today off and head off tomorrow to a town called Bouse, but it is so wonderful here and there is so much green grass for Sojourner that we have decided to stay tomorrow as well. Plus, this is the only time we have to be by the Colorado River which is blue and inviting us to come swim. Today I am editing photos and videos, but tomorrow we are going to hike and swim in the river. Riding yesterday was a little difficult so I am so happy to be in the sun now with the birds singing and Soj running around as happy as can be and my clothes drying on the clothes line …

15 ▪ ARABIAN HORSE WORLD ▪ JUNE 2010

it’s all so relaxing and perfect. Yesterday was hot and I was in a lot of pain from the little devil that visits once a month. I mean, serious pain. I was a little panicky inside … well, not panicky, but just a bit overwhelmed by the pain. I just wanted to get to where I could meet Walter. All I need is 4 ibuprofens and 20 minutes and I’m good to go, but without that, I am suffering big time. I was very thirsty as well and felt as weak as a feather. Anyway, Soj and I got to Walter and I curled up in a ball until


it all passed. Then we had to pick up speed to get to the radio station in time.

 On our way to Parker I was pulled over by the border patrol. They sent two cars out to see what I was doing. It was a couple of really nice young guys. One of them was from Michigan and also has an Arab. He said someone called and thought it was “kinda weird to see a girl out in the desert alone riding her horse.” I don’t know what I could have been smuggling into Arizona … but, better safe than sorry I guess. I mean, you never know. You never do know what a girl on a horse could have on her....  James had warned me about

massive anthills and it’s a good thing he

did because I knew what it was when Sojourner and I fell into one. The thing is, the ones I saw with him were black and the one Soj and I hit later on was the same color as the sand. We went in just above Sojourner’s knees. It was about 4 feet by 4 feet so once he sunk we still had to get out of it, but Soj was calm (all things considered) and worked his way to harder ground without too much of a problem. Now I’m more careful when I get off the road and take shortcuts through the desert. We are on Hwy 62 now, 48 miles to Parker, Arizona!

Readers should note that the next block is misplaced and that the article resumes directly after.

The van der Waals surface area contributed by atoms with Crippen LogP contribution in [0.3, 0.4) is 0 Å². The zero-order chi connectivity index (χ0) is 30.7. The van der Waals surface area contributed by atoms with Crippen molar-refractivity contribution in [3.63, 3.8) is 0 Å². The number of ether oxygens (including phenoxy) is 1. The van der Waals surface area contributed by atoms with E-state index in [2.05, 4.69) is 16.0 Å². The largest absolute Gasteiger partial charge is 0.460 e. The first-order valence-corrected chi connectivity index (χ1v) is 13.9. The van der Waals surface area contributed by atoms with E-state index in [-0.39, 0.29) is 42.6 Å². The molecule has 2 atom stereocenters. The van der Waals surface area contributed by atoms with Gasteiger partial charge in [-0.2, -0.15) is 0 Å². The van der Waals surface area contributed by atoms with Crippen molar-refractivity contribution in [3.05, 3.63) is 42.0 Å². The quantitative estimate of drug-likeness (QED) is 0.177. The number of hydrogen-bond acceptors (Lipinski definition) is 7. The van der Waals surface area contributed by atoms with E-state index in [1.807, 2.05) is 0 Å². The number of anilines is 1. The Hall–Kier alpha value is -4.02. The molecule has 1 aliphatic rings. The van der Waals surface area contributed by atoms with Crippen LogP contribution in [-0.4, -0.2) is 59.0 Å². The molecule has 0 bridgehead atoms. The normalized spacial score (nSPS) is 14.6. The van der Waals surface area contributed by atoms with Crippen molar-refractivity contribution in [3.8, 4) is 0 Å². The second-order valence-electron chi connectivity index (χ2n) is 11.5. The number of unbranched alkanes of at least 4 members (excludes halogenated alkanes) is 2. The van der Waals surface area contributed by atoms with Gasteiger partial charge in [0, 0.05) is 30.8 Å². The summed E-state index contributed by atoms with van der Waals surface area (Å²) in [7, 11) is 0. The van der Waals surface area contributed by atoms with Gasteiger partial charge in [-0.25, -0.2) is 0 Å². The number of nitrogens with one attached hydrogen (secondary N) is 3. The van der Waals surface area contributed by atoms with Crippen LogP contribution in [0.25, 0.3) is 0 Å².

The desert is bare feet and

barbecues and people who aren’t afraid to tell you they love you. It’s amazing to be here, and on my horse at that.

WHAT IT’S ALL ABOUT

 I thought about how this is

the whole point of this ride: Having someone when you’re not feeling 100 percent. There Soj is, standing strong next to me, and Walter is just around the corner, and I had just talked to my mama who was going all over trying to find remedies for me, and it made me really happy.

 I don’t pretend to have any

answers about anything. All I know is that I love the land, this horse, music, people, and art, and I am going to connect them all the best way I know how. Join us at arabianhorseworld.com as we follow Linny and Sojourner on their cross-country ride.

OPEN ROAD, OPEN HEARTS Although the ride’s all about generating spontaneous experiences and enduring whatever challenges the road dishes out, much care and planning has gone into the agenda, especially when it comes to Sojourner’s wellbeing. Sponsoring the ride is Easycare, Inc. who sees to it that Sojourner is equipped with the proper foot/shoe gear to endure the many miles. The company has generously sent old Mac G2s for Soj’s feet in addition to Easyboot Epics. Kent Feeds, also sponsoring the ride, has provided Sojourner with a healthy supply of Dynasty Pro grain. Generous supporters have opened their homes, farms, and barns to “team Sojourner.” They’ve been given free meals and hotel rooms, and one ranch, Horseman’s Haven in Pie Town, New Mexico, provided the trio a much-needed retreat and shared their vast expertise on horse care and training. “They offer some of the best riding anyone could ever dream of,” says Linny, “and nearly every horse is Arabian. They are magical as people and with horses. There is not a horse person out there who wouldn’t benefit from meeting them.”

A Girl, Her Arabian, and Their Cross-Country Ride  

by Kirsten Mathieson photos by Walter Rowland and Melissa Wright Published in the June issue of Arabian Horse World Magazine